Blue Jean (Wren Walker) is the responsible, self-assured owner of a cosy little strip club on the outskirts of a small town. People come for a night of boozing and entertainment, and leave satisfied. It's a chilled setup, but Blue Jean is no-nonsense when it comes to certain males breaking the rules.
It's an otherwise typical evening, only it's the last before the building is sold off to an eager new proprietor (Al Dales). Business as usual, however, as the bartender serves and the girls prepare to stun; newcomer Tina (Victoria Gomez) is visibly anxious to perform as she watches the earlier dancers of the night.
An altercation over a motorbike and the sudden arrival of police officers searching for a Logan (Madison J. Loos); who has already made an appearance and is hiding in the back; are in fact the least of Blue Jean's worries...
Four laddish Latinos enter the club, keen to drink and celebrate a recent work event. One of them has a large, bloody cut on his knee, but nothing is made of it. Appearing unwell, he rushes to the nearest toilet having felt blood run down his nose; we next see him hallucinating in the mirror. Soon after, he is vomiting violently all over the place, and the next minute, people elsewhere start dying.
As Blue Jean and her workers start to notice the carnage, a contagious virus is believed to be infecting people and turning them into mindless zombies. The only option? To fight back, with anything and everything at their disposal: knifes, baseball bats, chainsaws etc.
The blood spreading and the babes dying, this is a fight that Blue Jean and the staff do NOT want to lose.
Seve Schelenz's zombie flick PEELERS is very fun indeed. It's directed well, has excellent production values, and looks great; the cast are attractive, too. Infrequent use of CGI in place of traditional blood-splattering effects is poor, but fortunately the film has a preference for practical gore (make-up is decent), which renders the aforementioned aspect a small issue that can be overlooked.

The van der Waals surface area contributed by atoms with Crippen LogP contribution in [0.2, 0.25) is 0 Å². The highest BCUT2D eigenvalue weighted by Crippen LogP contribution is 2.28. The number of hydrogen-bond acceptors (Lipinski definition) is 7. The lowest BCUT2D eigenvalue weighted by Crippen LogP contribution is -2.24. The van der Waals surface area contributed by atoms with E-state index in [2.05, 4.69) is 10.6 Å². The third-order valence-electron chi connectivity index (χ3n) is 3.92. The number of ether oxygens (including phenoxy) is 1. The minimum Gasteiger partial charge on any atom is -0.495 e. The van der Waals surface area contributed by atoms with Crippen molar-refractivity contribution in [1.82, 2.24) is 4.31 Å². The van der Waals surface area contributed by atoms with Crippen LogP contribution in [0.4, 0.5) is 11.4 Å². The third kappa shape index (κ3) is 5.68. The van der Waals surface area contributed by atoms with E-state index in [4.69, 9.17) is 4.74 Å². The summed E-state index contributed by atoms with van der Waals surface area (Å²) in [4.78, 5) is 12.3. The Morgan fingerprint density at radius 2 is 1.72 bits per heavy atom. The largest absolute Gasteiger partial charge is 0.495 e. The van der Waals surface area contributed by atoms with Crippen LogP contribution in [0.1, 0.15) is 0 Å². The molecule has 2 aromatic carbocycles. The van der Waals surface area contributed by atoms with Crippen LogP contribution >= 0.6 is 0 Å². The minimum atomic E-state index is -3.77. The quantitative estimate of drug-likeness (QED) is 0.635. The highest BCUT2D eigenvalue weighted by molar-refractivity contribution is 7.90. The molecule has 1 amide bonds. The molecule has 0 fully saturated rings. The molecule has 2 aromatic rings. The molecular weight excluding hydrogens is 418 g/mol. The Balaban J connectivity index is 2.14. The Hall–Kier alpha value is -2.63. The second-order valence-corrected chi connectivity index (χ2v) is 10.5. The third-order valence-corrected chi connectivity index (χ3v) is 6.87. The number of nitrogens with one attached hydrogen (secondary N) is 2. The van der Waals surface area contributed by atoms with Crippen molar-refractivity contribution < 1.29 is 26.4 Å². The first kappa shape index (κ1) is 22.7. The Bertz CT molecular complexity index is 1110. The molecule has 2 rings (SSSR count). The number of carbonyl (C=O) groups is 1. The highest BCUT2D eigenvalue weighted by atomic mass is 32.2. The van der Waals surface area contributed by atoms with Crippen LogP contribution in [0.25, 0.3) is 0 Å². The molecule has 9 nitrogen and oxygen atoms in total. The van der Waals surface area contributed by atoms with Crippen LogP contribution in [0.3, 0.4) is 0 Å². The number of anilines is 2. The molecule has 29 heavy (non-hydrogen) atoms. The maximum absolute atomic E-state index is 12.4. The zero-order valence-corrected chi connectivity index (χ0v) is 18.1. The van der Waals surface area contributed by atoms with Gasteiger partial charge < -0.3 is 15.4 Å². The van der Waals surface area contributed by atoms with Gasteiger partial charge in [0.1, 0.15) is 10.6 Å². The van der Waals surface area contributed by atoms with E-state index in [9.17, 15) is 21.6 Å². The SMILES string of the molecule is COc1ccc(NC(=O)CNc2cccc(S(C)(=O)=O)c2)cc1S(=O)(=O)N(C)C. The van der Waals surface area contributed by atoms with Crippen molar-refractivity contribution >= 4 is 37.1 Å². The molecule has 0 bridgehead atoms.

Walker is an engaging lead, very sexy and played strongly. A twist to her character shared late on is cool, though totally unsurprising (and it's never brought up again...) There isn't an actor worth criticising here, the mediocre few being saved by Lisa DeVita's tight, genuinely funny script. The laughs are very crude and vulgar (an old lady knits in the audience as her husband enjoys the show; a stripper called 'Thundercunt' farts into a microphone) but never offensive; I had a good time. I was surprised that there were some emotionally-driven scenes scattered here and there, which drifted nicely from the light-hearted climate that dominated. Just shows how well-written the characters were; I cared about them!
Nevertheless, PEELERS is a comedy at heart and sometimes there are moments that aim for higher intelligence than a film with this kind of energy should have; the return of a certain character bringing a revelation about the 'virus' is pure silliness and a waste of time.
Something happens at the very end (literally the last 10 secs) that feels too dark, a quick slap in the face devoid of humour after everything that had come before. It was one way to finish things off, I guess, and certainly daring.
Stick around for a little pre-credits sequence that returns welcomely to this film's roots of tits, ass and humour.
We were sent an online screener of PEELERS for reviewing purposes. PEELERS came to DVD and Blu-Ray on July 4th via Uncork'd Entertainment.
No extras were on hand but I may have to grab a copy myself... it's loaded! Behind the scenes featurettes, gag reel, deleted scenes, a trailer, teaser, a director/writer commentary, and more.
The Blu-Ray release features all of the above as well as: special effects video, festival intro, another behind the scenes vid and a second commentary, this one hosting director Schelenz with his actors.
Flawed but fun, PEELERS is still a great slice of entertainment. Don't take it too seriously and you're in for a good night.
This is one to enjoy.
Review by Elliott Moran
|Released by Uncork'd Entertainment|